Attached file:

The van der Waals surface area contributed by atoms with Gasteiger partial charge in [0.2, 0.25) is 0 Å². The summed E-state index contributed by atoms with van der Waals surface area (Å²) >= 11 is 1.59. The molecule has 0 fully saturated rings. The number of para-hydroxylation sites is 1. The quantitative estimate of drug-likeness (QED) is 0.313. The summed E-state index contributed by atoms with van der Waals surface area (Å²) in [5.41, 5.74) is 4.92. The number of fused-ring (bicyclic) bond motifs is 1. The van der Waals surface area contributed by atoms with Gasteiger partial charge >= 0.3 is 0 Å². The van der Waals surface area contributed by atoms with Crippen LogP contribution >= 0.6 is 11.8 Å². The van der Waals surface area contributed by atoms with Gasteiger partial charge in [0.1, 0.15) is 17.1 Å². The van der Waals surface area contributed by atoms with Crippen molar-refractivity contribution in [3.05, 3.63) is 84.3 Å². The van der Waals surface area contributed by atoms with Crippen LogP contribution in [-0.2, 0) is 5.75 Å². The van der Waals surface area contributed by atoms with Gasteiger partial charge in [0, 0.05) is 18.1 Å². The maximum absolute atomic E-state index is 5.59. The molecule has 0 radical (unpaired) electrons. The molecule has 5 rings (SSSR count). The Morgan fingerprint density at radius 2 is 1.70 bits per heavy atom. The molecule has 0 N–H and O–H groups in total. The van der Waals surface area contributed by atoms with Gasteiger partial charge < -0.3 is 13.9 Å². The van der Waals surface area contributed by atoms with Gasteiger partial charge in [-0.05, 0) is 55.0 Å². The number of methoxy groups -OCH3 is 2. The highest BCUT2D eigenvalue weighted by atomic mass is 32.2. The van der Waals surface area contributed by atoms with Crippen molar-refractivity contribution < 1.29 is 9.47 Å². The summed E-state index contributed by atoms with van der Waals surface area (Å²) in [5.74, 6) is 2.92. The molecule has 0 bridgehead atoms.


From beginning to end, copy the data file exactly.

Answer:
The van der Waals surface area contributed by atoms with Gasteiger partial charge in [0.2, 0.25) is 0 Å². The summed E-state index contributed by atoms with van der Waals surface area (Å²) >= 11 is 1.59. The molecule has 0 fully saturated rings. The number of para-hydroxylation sites is 1. The quantitative estimate of drug-likeness (QED) is 0.313. The summed E-state index contributed by atoms with van der Waals surface area (Å²) in [5.41, 5.74) is 4.92. The number of fused-ring (bicyclic) bond motifs is 1. The van der Waals surface area contributed by atoms with Gasteiger partial charge >= 0.3 is 0 Å². The van der Waals surface area contributed by atoms with Crippen LogP contribution >= 0.6 is 11.8 Å². The van der Waals surface area contributed by atoms with Gasteiger partial charge in [0.1, 0.15) is 17.1 Å². The van der Waals surface area contributed by atoms with Crippen molar-refractivity contribution in [3.05, 3.63) is 84.3 Å². The van der Waals surface area contributed by atoms with Crippen LogP contribution in [-0.2, 0) is 5.75 Å². The van der Waals surface area contributed by atoms with Gasteiger partial charge in [0, 0.05) is 18.1 Å². The maximum absolute atomic E-state index is 5.59. The molecule has 0 radical (unpaired) electrons. The molecule has 5 rings (SSSR count). The Morgan fingerprint density at radius 2 is 1.70 bits per heavy atom. The molecule has 0 N–H and O–H groups in total. The van der Waals surface area contributed by atoms with Gasteiger partial charge < -0.3 is 13.9 Å². The van der Waals surface area contributed by atoms with Gasteiger partial charge in [-0.05, 0) is 55.0 Å². The number of methoxy groups -OCH3 is 2. The highest BCUT2D eigenvalue weighted by atomic mass is 32.2. The van der Waals surface area contributed by atoms with Crippen molar-refractivity contribution < 1.29 is 9.47 Å². The summed E-state index contributed by atoms with van der Waals surface area (Å²) in [5.74, 6) is 2.92. The molecule has 0 bridgehead atoms.